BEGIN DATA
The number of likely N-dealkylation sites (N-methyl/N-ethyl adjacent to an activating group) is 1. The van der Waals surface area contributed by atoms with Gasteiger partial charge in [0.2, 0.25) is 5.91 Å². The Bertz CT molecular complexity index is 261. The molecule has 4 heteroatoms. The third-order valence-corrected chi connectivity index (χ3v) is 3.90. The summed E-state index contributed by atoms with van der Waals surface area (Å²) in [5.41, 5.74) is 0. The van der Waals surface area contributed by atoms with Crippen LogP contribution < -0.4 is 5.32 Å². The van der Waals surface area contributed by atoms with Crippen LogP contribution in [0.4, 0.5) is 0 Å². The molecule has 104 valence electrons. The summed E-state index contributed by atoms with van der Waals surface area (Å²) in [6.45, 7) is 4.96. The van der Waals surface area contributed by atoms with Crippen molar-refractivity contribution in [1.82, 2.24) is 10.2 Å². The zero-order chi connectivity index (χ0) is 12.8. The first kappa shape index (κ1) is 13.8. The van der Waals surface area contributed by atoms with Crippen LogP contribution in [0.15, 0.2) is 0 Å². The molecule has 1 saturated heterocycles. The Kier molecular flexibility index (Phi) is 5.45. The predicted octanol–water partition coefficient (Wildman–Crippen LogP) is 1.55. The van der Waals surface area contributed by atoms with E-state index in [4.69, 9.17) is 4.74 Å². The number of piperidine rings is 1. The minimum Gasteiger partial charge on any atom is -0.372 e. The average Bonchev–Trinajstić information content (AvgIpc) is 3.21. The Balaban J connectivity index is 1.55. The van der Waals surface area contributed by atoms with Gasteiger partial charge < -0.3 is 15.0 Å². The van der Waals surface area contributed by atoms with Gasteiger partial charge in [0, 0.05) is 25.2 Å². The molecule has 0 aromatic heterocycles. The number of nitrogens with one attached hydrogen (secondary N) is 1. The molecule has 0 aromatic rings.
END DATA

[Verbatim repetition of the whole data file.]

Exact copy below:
The number of likely N-dealkylation sites (N-methyl/N-ethyl adjacent to an activating group) is 1. The van der Waals surface area contributed by atoms with Gasteiger partial charge in [0.2, 0.25) is 5.91 Å². The Bertz CT molecular complexity index is 261. The molecule has 4 heteroatoms. The third-order valence-corrected chi connectivity index (χ3v) is 3.90. The summed E-state index contributed by atoms with van der Waals surface area (Å²) in [5.41, 5.74) is 0. The van der Waals surface area contributed by atoms with Crippen LogP contribution < -0.4 is 5.32 Å². The van der Waals surface area contributed by atoms with Crippen LogP contribution in [0.4, 0.5) is 0 Å². The molecule has 104 valence electrons. The summed E-state index contributed by atoms with van der Waals surface area (Å²) in [6.45, 7) is 4.96. The van der Waals surface area contributed by atoms with Crippen molar-refractivity contribution in [1.82, 2.24) is 10.2 Å². The zero-order chi connectivity index (χ0) is 12.8. The first kappa shape index (κ1) is 13.8. The van der Waals surface area contributed by atoms with Crippen LogP contribution in [0.15, 0.2) is 0 Å². The molecule has 1 saturated heterocycles. The Kier molecular flexibility index (Phi) is 5.45. The predicted octanol–water partition coefficient (Wildman–Crippen LogP) is 1.55. The van der Waals surface area contributed by atoms with E-state index in [4.69, 9.17) is 4.74 Å². The number of piperidine rings is 1. The minimum Gasteiger partial charge on any atom is -0.372 e. The average Bonchev–Trinajstić information content (AvgIpc) is 3.21. The Balaban J connectivity index is 1.55. The van der Waals surface area contributed by atoms with Gasteiger partial charge < -0.3 is 15.0 Å². The van der Waals surface area contributed by atoms with Gasteiger partial charge in [0, 0.05) is 25.2 Å². The molecule has 0 aromatic heterocycles. The number of nitrogens with one attached hydrogen (secondary N) is 1. The molecule has 0 aromatic rings.